So glad to be home after a lengthy tour of the Pacific. BBC foreign trips are held to be the most glamorous piece of a media life, but are nothing but stress and toil. It's not that I don't like Asia and the West Coast, but working 12 hour days in the 37 degree Tokyo heat is no fun.
I recommend Japan, nevertheless. People expect it to look like Blade Runner, and find it more like Switzerland.
But let me share with you a striking phenomenon I was alerted to there - the 'parasite singles'. These are young single women, working for reasonable wages and living at home with their parents. It's a large group in Japan, as more than half the women at 30 are still unmarried. Daughters tend to be treated by their parents as more dependent than their sons; they pay no rent and get looked after. Everything they earn is discretionary income, to be spent as they please.
No wonder that in a recession-prone economy, the parasite singles succeed in keeping sales of designer labels and luxury goods so high.
I haven't had time to investigate the discreet charm of the parasite singles closely, but I wonder if the existence of this group is a consequence of high property prices (keeping them at home) and the fundamentally conservative attitudes towards gender. If so, let's be careful in Britain not to allow the high cost of housing - with its implication that kids will stay at home longer - to get us into the same situation.
I found myself on the tour filming at a bankrupt stock auction in Silicon Valley. Such events are all the rage out there as dot.com debris goes up for sale. Hi-tech at low prices. For filming purposes, I bought an office chair for dollars 1, as a vivid illustration for Newsnight viewers of the low values now being attached to the assets accumulated during America's recent investment boom.
What we did not show on Newsnight was the other office chair I accidentally bought for dollars 50 (we thought viewers would recoil at such a clear waste of licence payers' money). It was an accidental purchase as I thought I was bidding only dollars 25, but by the time I had waved my hand it had doubled in price. The episode gave me a new insight into how the telecoms companies must have felt after the 3G auction last year.
My producer and I could only wonder whether auctioneers deliberately create a momentum that induces overbidding in the heat of the occasion.
What would happen if an auctioneer proceeded at a slow and leisurely pace, without shouting like a horse-racing commentator describing the last furlong of the Derby?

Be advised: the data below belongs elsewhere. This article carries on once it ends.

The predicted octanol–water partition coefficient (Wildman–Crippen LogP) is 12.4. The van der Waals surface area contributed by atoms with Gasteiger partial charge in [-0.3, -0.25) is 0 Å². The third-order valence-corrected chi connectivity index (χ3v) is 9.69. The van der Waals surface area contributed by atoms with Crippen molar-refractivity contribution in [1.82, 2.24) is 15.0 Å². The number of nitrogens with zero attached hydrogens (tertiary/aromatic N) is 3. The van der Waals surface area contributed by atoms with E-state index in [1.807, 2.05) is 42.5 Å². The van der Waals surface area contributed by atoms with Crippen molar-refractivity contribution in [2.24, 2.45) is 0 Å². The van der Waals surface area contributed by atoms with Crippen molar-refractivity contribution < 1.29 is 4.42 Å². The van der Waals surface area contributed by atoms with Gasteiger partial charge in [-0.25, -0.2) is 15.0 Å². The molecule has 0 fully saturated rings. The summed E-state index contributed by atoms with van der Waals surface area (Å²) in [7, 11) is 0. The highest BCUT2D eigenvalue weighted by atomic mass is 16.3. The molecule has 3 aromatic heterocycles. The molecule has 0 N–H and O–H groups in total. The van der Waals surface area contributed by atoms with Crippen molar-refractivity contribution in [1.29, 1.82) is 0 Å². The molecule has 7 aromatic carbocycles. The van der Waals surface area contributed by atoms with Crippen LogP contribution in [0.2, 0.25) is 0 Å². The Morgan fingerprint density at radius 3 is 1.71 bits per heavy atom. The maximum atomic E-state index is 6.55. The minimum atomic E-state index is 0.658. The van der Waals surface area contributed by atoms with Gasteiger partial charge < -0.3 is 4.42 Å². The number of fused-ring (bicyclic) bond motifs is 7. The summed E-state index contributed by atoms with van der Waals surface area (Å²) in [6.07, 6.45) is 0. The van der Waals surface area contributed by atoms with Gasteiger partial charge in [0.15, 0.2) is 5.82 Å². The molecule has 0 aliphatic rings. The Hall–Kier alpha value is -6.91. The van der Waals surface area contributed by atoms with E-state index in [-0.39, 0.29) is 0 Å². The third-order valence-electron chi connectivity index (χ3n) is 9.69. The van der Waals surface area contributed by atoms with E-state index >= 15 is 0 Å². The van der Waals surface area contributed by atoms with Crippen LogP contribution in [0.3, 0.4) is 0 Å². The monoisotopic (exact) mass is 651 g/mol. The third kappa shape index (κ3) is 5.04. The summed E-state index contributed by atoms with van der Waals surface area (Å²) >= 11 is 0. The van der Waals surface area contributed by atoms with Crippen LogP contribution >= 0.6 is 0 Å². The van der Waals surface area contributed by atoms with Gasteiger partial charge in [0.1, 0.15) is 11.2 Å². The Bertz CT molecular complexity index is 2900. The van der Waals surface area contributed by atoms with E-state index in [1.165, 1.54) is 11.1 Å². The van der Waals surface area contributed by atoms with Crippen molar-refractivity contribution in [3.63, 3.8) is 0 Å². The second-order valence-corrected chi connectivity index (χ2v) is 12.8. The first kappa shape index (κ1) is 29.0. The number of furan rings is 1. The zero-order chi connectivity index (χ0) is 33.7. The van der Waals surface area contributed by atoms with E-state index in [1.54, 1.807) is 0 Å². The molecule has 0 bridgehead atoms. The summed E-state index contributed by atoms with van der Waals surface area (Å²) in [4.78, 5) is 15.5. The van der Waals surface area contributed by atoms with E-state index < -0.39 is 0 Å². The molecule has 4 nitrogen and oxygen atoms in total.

Am I allowed to use obscenities in this column? Probably not, but it may just be worth telling you about my new favourite web site - a gossip forum that I was alerted to by a contact in Silicon Valley. It's called f***edcompany.com. (I'm afraid you can't type the asterisks into your Internet Explorer, you have to type the letters they replace).
On the site, disgruntled employees from the hi-tech downsizing businesses that dominate the economic landscape out in California and beyond spill the beans on the absurd things managers say and do. It's a great place to read company memos. (For example, what would someone mean by opening a memo with 'I am writing to you today to share information about our business and our plans to ensure its healthy and rewarding future'? Answer: 'I am about to announce pay-cuts of 5% to 10%, and a bunch of redundancies.') Or use the site to brush up on rumours that some bankrupt firm managed to auction off its computers, having forgotten to wipe confidential client information off the hard drives. I recommend the site but I don't vouch for the reliability of any information contained therein.
Talking of swearwords and US web sites, I'm much amused by the site of US Senator Mike Crapo (www.senate.gov/~crapo). Sorry for my schoolboy sniggers, but he includes the sub-section 'How do you pronounce Crapo?'.
Most of us would not feel it necessary to draw attention to the name, but the senator explains: 'My last name is of French origin and can be confusing to pronounce for the first time. There are many members of the Crapo family in eastern Idaho, so many Idahoans already know how to say it correctly. But for those who are not familiar with it, it is pronounced CRAY-poe.' For me, the message of this piece of prose is: when you are standing on vulnerable ground, try to deploy a bit humour to bolster your position.